Thursday, September 24, 2009

My Honduran Mother

Mama Hilda is a 78 year-old Honduran mother who speaks Spanish and not a lick of English. She is so wise and has a heart of gold and has taught me so much on my journey here. In the midst of my fears and feelings of being alone I would just sit with her and we would look out in the distance at the beauty God created and just be still and in awe, together, of what an amazing Father we have. Every morning when I ask her how she is all she can say is “good, thank God for another day.” She has been the only person that I have truly felt comfortable with here. She has been the one person that I can just sit with, just be around and be silent, not have to say a word or prove anything, and know she cares.
One morning Mama Hilda was sitting with me as I was eating breakfast and she was telling me how hard it is for her to eat on her left side. She has had four tumors on her neck and behind her ear. In her second operation the doctors accidentally cut a nerve and so now half of her face is paralyzed. Her left eye droops down, which makes it hard for her to see and the left side of her mouth sags. She has absolutely no feeling on the left side of her face. When the doctors tried to pay for her surgery and ask for an apology, mama Hilda’s response was, “we are all human; I have a son and a daughter who are doctors and at any moment they could just as easily make a mistake like this.” When I heard her response I was literally blow away. She is a saint. I do not know anyone else who would respond to an incident like this in such a way. I think about all the people, including myself, who get their panties in a twist over someone accidentally cutting them off on the freeway. I cannot imagine coming out of surgery with half of my face numb, being told it will be unable to work for the rest of my life and then looking at the doctors in their eyes just be able to say, “It’s okay. Life happens. At least I am alive.” What an incredible woman. How free she must feel; a woman without an ounce of bitterness or hatred in her heart. A woman who is always wanting to give, always wanting to share her blessings with those who do not have as much and someone who cares so deeply for all of God’s children. I want to be like her. I pray that God gives me an attitude towards life like mama Hilda. She has taught me so much.
Watching mama Hilda and the way she lives her life has encouraged me greatly. On the days where I feel down and discouraged, when I feel as if I am doing nothing big with my life, nothing to change Honduras or the lives of the people here, I look at mama Hilda and am reminded; just love. Look at this woman full of love and see the impact she has on others. Small acts of kindness can do a world of greatness in another’s life. I think about those doctors that preformed that surgery for mama Hilda; I wish I could have been there to see their faces, to know how they were feeling and what was going through their minds after hearing mama Hilda’s response. I cannot even begin to fathom. They will never forget her as long as they live. That is how I want to live my life. That is the impression I want to leave people with; to leave a footprint on people’s hearts; one that is genuine and lasts forever.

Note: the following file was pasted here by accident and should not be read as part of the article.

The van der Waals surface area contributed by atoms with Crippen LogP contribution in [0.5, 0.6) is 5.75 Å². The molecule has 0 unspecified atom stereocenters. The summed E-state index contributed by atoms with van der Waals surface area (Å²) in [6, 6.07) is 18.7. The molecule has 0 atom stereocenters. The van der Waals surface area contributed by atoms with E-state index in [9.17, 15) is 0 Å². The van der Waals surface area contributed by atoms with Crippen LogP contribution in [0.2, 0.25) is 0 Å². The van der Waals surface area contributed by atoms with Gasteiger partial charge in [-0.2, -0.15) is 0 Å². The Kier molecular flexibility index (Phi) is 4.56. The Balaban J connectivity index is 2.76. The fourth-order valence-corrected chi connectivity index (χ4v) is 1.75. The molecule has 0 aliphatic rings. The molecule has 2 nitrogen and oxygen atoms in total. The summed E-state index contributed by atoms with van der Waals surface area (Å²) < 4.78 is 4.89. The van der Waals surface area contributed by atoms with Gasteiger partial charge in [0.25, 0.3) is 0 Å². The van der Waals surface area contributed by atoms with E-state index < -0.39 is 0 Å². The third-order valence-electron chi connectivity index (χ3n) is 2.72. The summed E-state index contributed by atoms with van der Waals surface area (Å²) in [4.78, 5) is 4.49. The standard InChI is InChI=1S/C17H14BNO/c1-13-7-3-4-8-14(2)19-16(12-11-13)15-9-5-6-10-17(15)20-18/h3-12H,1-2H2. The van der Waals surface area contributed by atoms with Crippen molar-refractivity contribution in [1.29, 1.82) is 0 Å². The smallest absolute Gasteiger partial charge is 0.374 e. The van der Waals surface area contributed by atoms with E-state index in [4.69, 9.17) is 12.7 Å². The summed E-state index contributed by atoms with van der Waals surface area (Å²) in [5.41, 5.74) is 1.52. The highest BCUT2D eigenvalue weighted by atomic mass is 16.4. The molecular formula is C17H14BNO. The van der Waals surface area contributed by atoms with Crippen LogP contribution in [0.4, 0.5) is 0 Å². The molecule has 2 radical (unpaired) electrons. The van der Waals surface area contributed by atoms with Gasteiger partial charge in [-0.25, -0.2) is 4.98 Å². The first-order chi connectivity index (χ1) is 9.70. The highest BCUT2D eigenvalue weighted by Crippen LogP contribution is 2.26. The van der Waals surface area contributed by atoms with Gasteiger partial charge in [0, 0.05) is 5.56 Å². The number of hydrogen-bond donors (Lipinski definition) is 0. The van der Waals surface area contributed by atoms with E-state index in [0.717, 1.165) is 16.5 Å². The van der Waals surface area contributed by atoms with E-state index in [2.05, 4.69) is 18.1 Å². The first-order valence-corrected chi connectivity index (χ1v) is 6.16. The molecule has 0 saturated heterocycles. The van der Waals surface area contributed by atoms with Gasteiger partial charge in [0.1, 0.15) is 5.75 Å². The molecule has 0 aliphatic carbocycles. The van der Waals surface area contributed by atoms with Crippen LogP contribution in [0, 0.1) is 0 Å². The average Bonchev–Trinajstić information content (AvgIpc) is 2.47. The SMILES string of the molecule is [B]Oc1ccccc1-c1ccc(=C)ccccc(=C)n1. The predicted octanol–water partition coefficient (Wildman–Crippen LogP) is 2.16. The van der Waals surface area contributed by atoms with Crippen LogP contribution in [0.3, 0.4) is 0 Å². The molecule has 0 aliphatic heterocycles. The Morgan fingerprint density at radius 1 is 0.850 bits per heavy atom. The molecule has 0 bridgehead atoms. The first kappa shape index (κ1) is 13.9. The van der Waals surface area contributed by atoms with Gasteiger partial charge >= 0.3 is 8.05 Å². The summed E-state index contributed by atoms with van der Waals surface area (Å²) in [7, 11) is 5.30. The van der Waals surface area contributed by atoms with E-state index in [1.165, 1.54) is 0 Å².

This is how mama Hilda’s world works. She is a woman who devotes her life to God and her family. She does not concern herself with the worries of the world and leaves people silenced by her actions. To the rest of the world one might not consider her a “hero” or anything special, they might just see a woman who lives in a small town in Honduras as a shopkeeper. I do not know if she has won any awards in her life, if she was the smartest in her class, if she was good at any sports or not. No, she is not an actor or a singer, she may not be on the front cover of a magazine or have written a best seller; but it is by her actions, her attitudes, what she values and how she treats every individual she comes across, that is what makes her a truly incredible woman, one whom I will never forget.

Saturday, September 19, 2009

The kids giving Matt one last hug

Surprising Mr. Mateo with a cake

Mateo and Franky crossin the bridge..
Some of my 3rd graders... Glenda, Karla, Eduardo and Elder

Matt giving the kids their science lesson for the day.. the title was "Strange Bugs in Honduras that Always Seem to Land on Mr. Mateo"
A day at the pool... looks pretty good huh?

At the ruins for the second time...

Our door and inside the classroom. Made by Matthew and Jenna (and a little bit of help from Mr. Jose)

Trying to look like I know what Im doing...

Wednesday, September 16, 2009

It´s been 3 months.... I think that means Im officially Honduran.

Public Transit..... (sept. 6th)

Today was an overwhelming day. I dropped Matt off at the airport this morning :/ and then oscar, the taxi driver, took me to the bus terminal. He helped me try to find the right bus to go to El Salvador and carried my bag for me as we ran all around the terminal upstairs, downstairs and back up again, trying to figure out the different times and prices of the different buses. And of course, everytime we passed by the different windows the same people would try to “sell” us their bus’s destination, “La Ceiba, La Ceiba, ven aqui, La Ceiba, La Ceiba!”